Despite the vast number of charts and tables dedicated to determining the perfect code for a patient visit, instances of multiple codes can still cause discrepancies and confuse coders who aren’t careful. Chief among these is the difference between physician codes and facility codes. When a patient visits a hospital, it is likely that the facility will use multiple codes to convey information to different groups.
When a new patient visits a private practice, the coding is relatively straightforward. In this case, the physician will record either 99221, 99222, or 99223 depending on the level of care needed. These codes contain all the necessary information for first-time patients, as well as the corresponding levels or reimbursement.
Issues can arise, however, when the physician is operating out of a hospital or other large facility. In these cases, the facility will code separately from the physician, meaning that the patient will receive additional charges. Though patients typically get a single bill, both medical entities have their own codes that they keep track of individually.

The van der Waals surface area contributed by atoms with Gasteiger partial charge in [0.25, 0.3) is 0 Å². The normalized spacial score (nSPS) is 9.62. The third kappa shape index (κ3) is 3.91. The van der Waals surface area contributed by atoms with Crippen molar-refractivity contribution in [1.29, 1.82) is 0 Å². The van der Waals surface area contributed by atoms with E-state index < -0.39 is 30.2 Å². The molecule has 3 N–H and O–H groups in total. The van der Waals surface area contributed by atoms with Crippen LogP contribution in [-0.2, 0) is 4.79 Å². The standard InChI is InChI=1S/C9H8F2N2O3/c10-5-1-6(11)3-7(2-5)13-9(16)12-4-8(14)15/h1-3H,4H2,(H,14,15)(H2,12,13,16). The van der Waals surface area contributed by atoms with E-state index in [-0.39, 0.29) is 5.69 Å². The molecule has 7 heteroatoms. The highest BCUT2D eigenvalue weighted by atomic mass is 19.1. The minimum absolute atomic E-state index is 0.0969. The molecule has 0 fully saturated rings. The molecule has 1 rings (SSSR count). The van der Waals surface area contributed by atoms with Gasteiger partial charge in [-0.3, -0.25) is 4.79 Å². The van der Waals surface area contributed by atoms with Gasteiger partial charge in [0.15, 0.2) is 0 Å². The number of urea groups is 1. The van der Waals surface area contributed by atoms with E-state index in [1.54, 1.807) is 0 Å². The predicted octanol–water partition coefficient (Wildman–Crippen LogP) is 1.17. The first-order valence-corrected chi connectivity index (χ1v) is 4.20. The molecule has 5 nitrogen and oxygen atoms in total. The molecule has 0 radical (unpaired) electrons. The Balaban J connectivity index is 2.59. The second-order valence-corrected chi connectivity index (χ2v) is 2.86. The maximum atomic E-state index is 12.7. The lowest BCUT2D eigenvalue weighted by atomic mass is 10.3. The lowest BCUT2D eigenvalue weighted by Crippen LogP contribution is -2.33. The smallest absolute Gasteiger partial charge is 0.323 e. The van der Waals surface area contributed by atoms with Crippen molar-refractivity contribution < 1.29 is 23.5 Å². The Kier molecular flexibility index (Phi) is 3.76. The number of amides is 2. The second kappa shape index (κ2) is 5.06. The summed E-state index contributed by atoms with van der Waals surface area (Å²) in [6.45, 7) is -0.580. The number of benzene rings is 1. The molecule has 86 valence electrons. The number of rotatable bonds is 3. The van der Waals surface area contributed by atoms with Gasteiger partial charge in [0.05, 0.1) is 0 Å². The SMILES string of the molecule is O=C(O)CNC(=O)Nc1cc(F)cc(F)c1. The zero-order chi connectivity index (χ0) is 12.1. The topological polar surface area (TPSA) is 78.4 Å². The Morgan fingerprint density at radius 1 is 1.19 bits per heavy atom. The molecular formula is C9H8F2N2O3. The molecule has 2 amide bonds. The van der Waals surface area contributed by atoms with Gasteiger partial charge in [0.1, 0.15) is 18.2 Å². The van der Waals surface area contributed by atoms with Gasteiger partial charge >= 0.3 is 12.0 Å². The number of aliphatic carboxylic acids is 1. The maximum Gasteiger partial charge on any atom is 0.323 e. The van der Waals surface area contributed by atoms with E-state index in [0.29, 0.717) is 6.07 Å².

In this case, major facilities use the code G0463. Unlike physicians’ individual codes, G0463 is a general designation used by hospitals. This code applies to virtually all patients, as it does not differentiate between initial and subsequent visits. It also require no specification as to the level of service; it simply indicates that the patient received medical attention from the facility, regardless of the scope of treatment.
Due to the nonspecific nature of the G0463 code, the individual physician who is acting on behalf of the facility will still need his or her notes coded using the traditional five-digit format. Without this additional documentation, there is no support for the hospital’s billing, which in turn allows patients and auditors to contest the charges.
In short, major facilities often use the general G0463 code to account for overhead expenses, oftentimes at a flat rate. On top of this, the coders working for individual physician will need to use traditional E&M coding to catalogue the patient’s specific issues and proposed treatments. Though it may seem confusing at first glance, these two sets of codes actually go hand-in-hand. Together, they provide all the necessary information to ensure the patient receives a correct and complete billing statement.